One sure sign that the school year is reaching its end? The upper division science exhibition. Experiments have been designed and research has been conducted, and students have completed their experiments and presented their results. While social distancing rules have ruled out the traditional science fair presentation, students and faculty innovated, taking the science fair digital!
Led by Upper Division Science Teacher Steven Schwartz for the past 36 years, the science exhibition has included a poster session, where students displayed the results of their experiments to parents, visitors, faculty, and eighth grade judges. This year, students in grades 6 and 7 presented digital slideshows to their classmates over a period of two weeks. During their 5-10 minute oral presentation, students discussed their purpose, hypothesis, experiment, results, and conclusion. After that, the presenters fielded questions from their classmates, who challenged them by identifying potential flaws in their methodology or conclusions. This process, says Mr. Schwartz, allows students to demonstrate their understanding and critical thinking.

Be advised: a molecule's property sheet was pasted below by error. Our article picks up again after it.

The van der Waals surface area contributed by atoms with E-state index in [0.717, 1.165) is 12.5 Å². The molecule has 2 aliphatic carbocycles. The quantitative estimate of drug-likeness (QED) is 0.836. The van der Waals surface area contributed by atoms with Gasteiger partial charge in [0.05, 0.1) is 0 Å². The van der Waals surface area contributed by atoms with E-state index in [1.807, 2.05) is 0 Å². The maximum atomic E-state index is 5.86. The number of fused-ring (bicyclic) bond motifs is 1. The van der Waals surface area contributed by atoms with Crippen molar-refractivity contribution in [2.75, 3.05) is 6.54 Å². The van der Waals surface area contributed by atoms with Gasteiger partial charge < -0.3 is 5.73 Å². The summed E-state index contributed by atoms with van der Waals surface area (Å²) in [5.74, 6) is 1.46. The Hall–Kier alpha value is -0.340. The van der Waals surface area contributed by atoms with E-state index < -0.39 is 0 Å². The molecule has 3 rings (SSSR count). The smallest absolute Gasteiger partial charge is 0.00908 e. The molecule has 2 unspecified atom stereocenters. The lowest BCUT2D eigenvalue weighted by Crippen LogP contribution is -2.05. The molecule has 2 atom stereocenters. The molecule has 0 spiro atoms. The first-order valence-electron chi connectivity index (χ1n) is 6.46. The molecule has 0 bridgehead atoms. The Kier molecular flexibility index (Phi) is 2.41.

Among grades 6-7, there are a huge variety of topics students chose to investigate. In the field of earth science, students explored the effects of different fertilizers or earthworms on the growth of plants and the action of acidification on stones and mussel shells. Some students tackled materials science, investigating ways of blocking wifi signals or the best methods of electricity generation. Other future engineers investigated load bearing structures and the mechanics of lift.
No matter the format, Mr. Schwartz says, the science fair is a valuable part of the science curriculum. “Most middle school students spend the majority of their time in science class learning scientific concepts and terminology and performing activities to illustrate those concepts and learn laboratory skills,” he says. “Some education authorities suggest reducing this aspect of science education in the middle grades to focus instead on scientific methodology. It was learning interesting scientific facts and being able to use them to understand aspects of the natural world around us that sparked my own interest in science.”
The skills and knowledge gained during the science fair are essential for middle school learners, says Mr. Schwartz. “Understanding the nature and nuances of the scientific method is of critical importance for any citizen of our modern science-dependent world; the solutions to most of our problems will almost inevitably come as a result of the scientific enterprise. Our annual science research project is an ideal compromise between the focus on information and the need to learn how to DO science.”